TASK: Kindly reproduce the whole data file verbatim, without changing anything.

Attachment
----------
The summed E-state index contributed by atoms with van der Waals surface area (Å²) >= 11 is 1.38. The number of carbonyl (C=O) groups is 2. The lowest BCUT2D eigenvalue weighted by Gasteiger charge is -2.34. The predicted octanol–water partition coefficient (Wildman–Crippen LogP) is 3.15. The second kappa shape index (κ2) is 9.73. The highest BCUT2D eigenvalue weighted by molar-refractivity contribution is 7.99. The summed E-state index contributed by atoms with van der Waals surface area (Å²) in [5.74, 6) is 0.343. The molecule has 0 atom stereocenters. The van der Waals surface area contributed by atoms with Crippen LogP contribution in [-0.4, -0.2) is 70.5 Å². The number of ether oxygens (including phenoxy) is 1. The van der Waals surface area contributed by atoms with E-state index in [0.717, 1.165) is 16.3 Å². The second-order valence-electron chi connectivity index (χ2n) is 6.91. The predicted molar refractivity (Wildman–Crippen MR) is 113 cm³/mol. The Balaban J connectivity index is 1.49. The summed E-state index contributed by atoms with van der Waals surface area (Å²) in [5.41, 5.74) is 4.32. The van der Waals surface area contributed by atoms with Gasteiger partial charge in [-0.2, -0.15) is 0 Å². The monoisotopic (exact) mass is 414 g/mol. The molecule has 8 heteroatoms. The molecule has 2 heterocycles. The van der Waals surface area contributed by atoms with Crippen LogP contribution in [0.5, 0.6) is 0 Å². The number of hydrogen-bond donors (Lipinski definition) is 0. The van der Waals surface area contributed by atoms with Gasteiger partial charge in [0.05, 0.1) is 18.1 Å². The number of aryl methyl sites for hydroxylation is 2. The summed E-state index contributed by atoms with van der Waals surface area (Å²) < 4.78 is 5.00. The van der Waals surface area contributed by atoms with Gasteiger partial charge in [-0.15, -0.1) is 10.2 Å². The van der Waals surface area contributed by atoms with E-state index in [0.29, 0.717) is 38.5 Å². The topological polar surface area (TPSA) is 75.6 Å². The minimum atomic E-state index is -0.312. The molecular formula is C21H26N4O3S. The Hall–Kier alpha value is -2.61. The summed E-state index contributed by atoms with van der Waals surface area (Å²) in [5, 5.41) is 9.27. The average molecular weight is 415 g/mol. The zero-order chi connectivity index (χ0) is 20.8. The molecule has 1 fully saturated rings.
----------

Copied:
The summed E-state index contributed by atoms with van der Waals surface area (Å²) >= 11 is 1.38. The number of carbonyl (C=O) groups is 2. The lowest BCUT2D eigenvalue weighted by Gasteiger charge is -2.34. The predicted octanol–water partition coefficient (Wildman–Crippen LogP) is 3.15. The second kappa shape index (κ2) is 9.73. The highest BCUT2D eigenvalue weighted by molar-refractivity contribution is 7.99. The summed E-state index contributed by atoms with van der Waals surface area (Å²) in [5.74, 6) is 0.343. The molecule has 0 atom stereocenters. The van der Waals surface area contributed by atoms with Crippen LogP contribution in [-0.4, -0.2) is 70.5 Å². The number of ether oxygens (including phenoxy) is 1. The van der Waals surface area contributed by atoms with E-state index in [0.717, 1.165) is 16.3 Å². The second-order valence-electron chi connectivity index (χ2n) is 6.91. The predicted molar refractivity (Wildman–Crippen MR) is 113 cm³/mol. The Balaban J connectivity index is 1.49. The summed E-state index contributed by atoms with van der Waals surface area (Å²) in [5.41, 5.74) is 4.32. The van der Waals surface area contributed by atoms with Gasteiger partial charge in [-0.2, -0.15) is 0 Å². The monoisotopic (exact) mass is 414 g/mol. The molecule has 8 heteroatoms. The molecule has 2 heterocycles. The van der Waals surface area contributed by atoms with Crippen LogP contribution in [0.5, 0.6) is 0 Å². The number of hydrogen-bond donors (Lipinski definition) is 0. The van der Waals surface area contributed by atoms with Gasteiger partial charge in [0.05, 0.1) is 18.1 Å². The number of aryl methyl sites for hydroxylation is 2. The summed E-state index contributed by atoms with van der Waals surface area (Å²) < 4.78 is 5.00. The van der Waals surface area contributed by atoms with Gasteiger partial charge in [-0.15, -0.1) is 10.2 Å². The van der Waals surface area contributed by atoms with E-state index in [0.29, 0.717) is 38.5 Å². The topological polar surface area (TPSA) is 75.6 Å². The minimum atomic E-state index is -0.312. The molecular formula is C21H26N4O3S. The Hall–Kier alpha value is -2.61. The summed E-state index contributed by atoms with van der Waals surface area (Å²) in [5, 5.41) is 9.27. The average molecular weight is 415 g/mol. The zero-order chi connectivity index (χ0) is 20.8. The molecule has 1 fully saturated rings.